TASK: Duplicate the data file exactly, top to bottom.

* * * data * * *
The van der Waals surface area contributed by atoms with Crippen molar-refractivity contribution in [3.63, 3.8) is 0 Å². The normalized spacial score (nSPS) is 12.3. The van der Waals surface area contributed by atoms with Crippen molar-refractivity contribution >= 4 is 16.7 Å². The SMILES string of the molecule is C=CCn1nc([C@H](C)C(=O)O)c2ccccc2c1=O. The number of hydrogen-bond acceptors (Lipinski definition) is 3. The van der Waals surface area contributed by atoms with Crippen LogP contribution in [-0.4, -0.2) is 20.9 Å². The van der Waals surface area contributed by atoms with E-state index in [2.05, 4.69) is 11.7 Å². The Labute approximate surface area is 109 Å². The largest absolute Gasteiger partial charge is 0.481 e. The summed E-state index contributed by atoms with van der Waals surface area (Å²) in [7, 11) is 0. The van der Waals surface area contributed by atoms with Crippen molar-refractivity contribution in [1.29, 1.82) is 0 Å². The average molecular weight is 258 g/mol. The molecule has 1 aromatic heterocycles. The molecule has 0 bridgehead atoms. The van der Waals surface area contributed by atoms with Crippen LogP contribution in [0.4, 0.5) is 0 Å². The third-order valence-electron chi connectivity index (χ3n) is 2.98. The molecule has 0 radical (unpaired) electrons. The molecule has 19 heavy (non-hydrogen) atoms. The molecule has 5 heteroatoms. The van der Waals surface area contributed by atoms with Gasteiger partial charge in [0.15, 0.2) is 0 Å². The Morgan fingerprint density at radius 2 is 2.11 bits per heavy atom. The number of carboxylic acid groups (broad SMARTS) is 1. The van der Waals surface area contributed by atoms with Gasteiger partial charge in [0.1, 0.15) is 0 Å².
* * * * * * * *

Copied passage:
The van der Waals surface area contributed by atoms with Crippen molar-refractivity contribution in [3.63, 3.8) is 0 Å². The normalized spacial score (nSPS) is 12.3. The van der Waals surface area contributed by atoms with Crippen molar-refractivity contribution >= 4 is 16.7 Å². The SMILES string of the molecule is C=CCn1nc([C@H](C)C(=O)O)c2ccccc2c1=O. The number of hydrogen-bond acceptors (Lipinski definition) is 3. The van der Waals surface area contributed by atoms with Crippen LogP contribution in [-0.4, -0.2) is 20.9 Å². The van der Waals surface area contributed by atoms with E-state index in [2.05, 4.69) is 11.7 Å². The Labute approximate surface area is 109 Å². The largest absolute Gasteiger partial charge is 0.481 e. The summed E-state index contributed by atoms with van der Waals surface area (Å²) in [7, 11) is 0. The van der Waals surface area contributed by atoms with Crippen molar-refractivity contribution in [1.29, 1.82) is 0 Å². The average molecular weight is 258 g/mol. The molecule has 1 aromatic heterocycles. The molecule has 0 bridgehead atoms. The van der Waals surface area contributed by atoms with Crippen LogP contribution in [0.4, 0.5) is 0 Å². The third-order valence-electron chi connectivity index (χ3n) is 2.98. The molecule has 0 radical (unpaired) electrons. The molecule has 19 heavy (non-hydrogen) atoms. The molecule has 5 heteroatoms. The van der Waals surface area contributed by atoms with Gasteiger partial charge in [0.15, 0.2) is 0 Å². The Morgan fingerprint density at radius 2 is 2.11 bits per heavy atom. The number of carboxylic acid groups (broad SMARTS) is 1. The van der Waals surface area contributed by atoms with Gasteiger partial charge in [0.1, 0.15) is 0 Å².